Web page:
Josh Kurtz: Opportunities and Obstacles

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By: Josh Kurtz 

Ask Phil Andrews, the four-term Montgomery County councilman, what he plans to do when he leaves office in December, and he says he hopes to be able to continue working on political reform issues.

Let me translate: After finishing a surprisingly strong third in this year’s Democratic primary for county executive, with 22 percent of the vote, Andrews will probably try to run for county executive again in 2018.

And in a reform measure that he introduced that comes before the County Council today, Andrews has the vehicle to help him do it – a bill to establish public financing for council and executive races in Montgomery County.

That piece of legislation could well transform politics in the D.C. suburbs – as could a ballot question before Prince George’s County voters this fall to extend term limits on the county executive and council members from two to three. Because the Montgomery measure has a better chance of becoming law – every councilmember has signed on as a co-sponsor -- let’s take a look at that one first.

The public financing bill offers inducements to candidates who reject big campaign contributions from special interests. If they hit a certain threshold for money raised in small increments, the county’s public financing system would kick in with a 4-1 match. So, for example, a candidate who raises $100,000 could expect $400,000 from the county pot and wind up spending $500,000.

It isn’t as simple as it sounds. The number of small contributions required to trigger the public match is relatively high. There are intricate conditions placed on every dollar raised. And a candidate for county executive couldn’t take in more than $1.5 million in public funds. Some candidates – well-connected incumbents especially – would have to alter their fundraising strategies significantly.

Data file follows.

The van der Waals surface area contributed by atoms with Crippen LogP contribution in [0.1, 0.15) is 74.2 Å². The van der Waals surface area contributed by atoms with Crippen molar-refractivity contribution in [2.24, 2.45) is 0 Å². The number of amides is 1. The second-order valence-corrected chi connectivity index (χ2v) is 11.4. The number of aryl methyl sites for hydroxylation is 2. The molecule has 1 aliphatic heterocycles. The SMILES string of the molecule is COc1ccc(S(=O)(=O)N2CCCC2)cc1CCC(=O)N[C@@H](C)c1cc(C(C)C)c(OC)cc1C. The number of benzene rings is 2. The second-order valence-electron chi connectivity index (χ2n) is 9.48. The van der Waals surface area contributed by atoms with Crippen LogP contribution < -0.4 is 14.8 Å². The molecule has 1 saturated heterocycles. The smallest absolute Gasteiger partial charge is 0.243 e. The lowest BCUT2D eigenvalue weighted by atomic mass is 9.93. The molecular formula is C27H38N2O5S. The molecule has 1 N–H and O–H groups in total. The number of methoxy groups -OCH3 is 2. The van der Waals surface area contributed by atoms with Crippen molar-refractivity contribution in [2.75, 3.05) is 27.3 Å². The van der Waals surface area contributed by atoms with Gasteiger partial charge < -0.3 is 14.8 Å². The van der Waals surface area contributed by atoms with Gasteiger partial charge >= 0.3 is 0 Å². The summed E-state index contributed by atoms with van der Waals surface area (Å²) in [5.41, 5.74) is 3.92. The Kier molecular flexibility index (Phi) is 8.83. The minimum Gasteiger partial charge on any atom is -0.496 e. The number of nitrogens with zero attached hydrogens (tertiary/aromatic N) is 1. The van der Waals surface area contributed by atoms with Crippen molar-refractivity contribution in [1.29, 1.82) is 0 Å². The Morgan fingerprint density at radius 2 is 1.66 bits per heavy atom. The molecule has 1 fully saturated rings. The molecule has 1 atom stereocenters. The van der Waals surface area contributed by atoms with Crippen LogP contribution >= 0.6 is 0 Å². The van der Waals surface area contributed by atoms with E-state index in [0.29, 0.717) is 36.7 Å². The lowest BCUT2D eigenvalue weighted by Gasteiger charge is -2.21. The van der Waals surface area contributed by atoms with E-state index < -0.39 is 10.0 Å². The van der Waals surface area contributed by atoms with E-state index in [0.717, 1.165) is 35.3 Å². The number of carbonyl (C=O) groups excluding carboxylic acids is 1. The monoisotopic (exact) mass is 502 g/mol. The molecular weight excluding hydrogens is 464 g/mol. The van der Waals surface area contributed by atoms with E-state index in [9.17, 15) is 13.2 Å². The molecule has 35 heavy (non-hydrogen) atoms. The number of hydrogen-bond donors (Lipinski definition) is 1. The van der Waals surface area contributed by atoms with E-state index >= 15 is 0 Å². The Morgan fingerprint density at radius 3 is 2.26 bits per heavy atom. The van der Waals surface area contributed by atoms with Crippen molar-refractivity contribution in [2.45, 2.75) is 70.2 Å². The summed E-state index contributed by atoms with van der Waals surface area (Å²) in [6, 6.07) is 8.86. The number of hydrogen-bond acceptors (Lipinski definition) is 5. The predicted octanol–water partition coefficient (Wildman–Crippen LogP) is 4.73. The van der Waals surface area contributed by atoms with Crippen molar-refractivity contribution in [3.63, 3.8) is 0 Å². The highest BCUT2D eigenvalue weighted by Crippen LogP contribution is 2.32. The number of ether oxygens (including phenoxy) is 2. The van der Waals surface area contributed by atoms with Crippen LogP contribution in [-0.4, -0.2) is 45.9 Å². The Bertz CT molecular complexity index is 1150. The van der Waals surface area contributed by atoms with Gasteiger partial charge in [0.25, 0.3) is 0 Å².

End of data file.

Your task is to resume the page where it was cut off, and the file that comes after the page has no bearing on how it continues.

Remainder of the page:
Still, it’s easy to see how a public-financing law could help level the playing field for a grassroots-oriented candidate like Andrews, who raised less than $300,000 for his countywide bid, while the two other Democratic candidates for county executive, incumbent Ike Leggett and former exec Doug Duncan, vacuumed up almost $2 million between them. According to a calculation by David Lublin in the political blog The Seventh State, Andrews would have qualified for almost $450,000 in matching funds if the law were in place this year.

Assuming Leggett doesn’t seek a fourth term as executive in 2018 – and that’s not as safe an assumption as most people think – the race to replace him will be incredibly wide open. You’ve got to figure that at in addition to Andrews, all the current Council members who are returning for another term – Roger Berliner, Marc Elrich, Nancy Floreen, George Leventhal, Nancy Navarro, Craig Rice and Hans Riemer – are at least contemplating the starting gate. Former County Council members Valerie Ervin and Mike Knapp will probably be in the conversation for executive. Steve Silverman, the former councilman who is now Leggett’s economic development director, may take another shot. State legislators like Sen. Brian Feldman and Del. Ben Kramer may take a look at running. No doubt there are others. What about John Delaney? Or Tom Perez? Or the random rich guy looking for an entrée into the political game?

How many of these wannabe candidates will take a closer look at running because of the public finance law? Quite a few, no doubt. And if several council members run for executive, there could be a long line of contenders forming to take their jobs.

So if it shakes up the political order in Montgomery County, public financing could be a very, very good thing.

The term limits question in Prince George’s, however, is a little trickier to assess on the merits.